It’s curtains for Radio Comintern


They did not make it to blowing out their 87 birthday candles. The transmission towers (215 metres high), also known as Radio Comintern located in the transmitting centre in Moscow, were packed with dynamite and demolished.  Inaugurated on May 1st, 1933, it was the world’s most powerful (500kW) radio station in a period when radio was the only means of propaganda. After broadcasting for seventy years, it was closed in 2003 and became an attraction because the dilapidated towers were being climbed, even by free climbers. An article on recounts its history with images of the site.
Radio Comintern was named after the Third International, an organisation that advocated World Communism.

media radio info, russia, Moscow, radio comintern
Article on about Radio Cominterns history

Map and identikit of non-official radio stations

map of clandestine radio broadcaster
Map of clandestine broadcasters, created by Nils Schiffhauer

Nils Schiffhauer, a German radio enthusiast, has carried out a census of clandestine broadcasters. Financed by governments to destabilise inconvenient regimes, they rent transmitters mainly in Europe, as shown on the map drawn by the author, and send their signals mostly to Africa and Asia. There is an explanation of who is financing each radio station and who the target listeners are, as well as a short recording of the beginning of the programmes. It goes from Radio Erena, produced by Eritrean journalists in exile in Paris who are fighting against the dictatorial regime in their country, to the many stations financed by the United States Congress which includes those transmitting to Cuba, Iran and North Korea (which receives transmissions from seven clandestine stations).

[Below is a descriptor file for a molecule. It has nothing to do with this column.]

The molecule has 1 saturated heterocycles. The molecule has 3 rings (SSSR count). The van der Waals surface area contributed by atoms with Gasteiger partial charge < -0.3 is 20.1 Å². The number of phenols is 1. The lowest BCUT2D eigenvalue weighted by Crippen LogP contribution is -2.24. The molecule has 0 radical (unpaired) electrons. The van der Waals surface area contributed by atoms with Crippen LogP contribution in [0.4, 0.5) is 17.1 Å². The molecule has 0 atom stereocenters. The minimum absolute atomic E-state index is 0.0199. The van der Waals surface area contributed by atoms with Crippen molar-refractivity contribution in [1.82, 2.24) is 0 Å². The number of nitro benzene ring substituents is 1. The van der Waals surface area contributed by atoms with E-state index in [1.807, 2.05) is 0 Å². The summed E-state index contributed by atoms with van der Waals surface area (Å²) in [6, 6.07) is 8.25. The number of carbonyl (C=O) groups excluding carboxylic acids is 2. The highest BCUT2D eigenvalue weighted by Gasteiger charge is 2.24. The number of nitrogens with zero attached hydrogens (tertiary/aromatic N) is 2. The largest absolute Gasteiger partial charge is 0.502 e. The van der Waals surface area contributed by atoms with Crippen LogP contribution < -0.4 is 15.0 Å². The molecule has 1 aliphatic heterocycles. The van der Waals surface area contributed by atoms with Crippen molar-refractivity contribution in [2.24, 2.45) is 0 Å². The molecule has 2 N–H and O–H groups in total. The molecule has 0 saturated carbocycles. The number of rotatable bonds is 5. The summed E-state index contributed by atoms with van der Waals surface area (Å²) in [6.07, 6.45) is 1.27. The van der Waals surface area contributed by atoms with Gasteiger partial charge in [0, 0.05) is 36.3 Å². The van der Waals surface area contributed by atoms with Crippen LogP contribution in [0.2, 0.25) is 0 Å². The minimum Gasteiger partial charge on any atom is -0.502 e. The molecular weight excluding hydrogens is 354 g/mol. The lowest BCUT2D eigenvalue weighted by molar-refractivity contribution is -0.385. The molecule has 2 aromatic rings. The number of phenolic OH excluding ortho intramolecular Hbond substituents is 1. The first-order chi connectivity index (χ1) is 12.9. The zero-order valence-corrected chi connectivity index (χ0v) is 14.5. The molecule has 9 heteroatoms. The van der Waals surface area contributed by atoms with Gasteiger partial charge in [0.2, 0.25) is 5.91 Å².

The article can be seen here.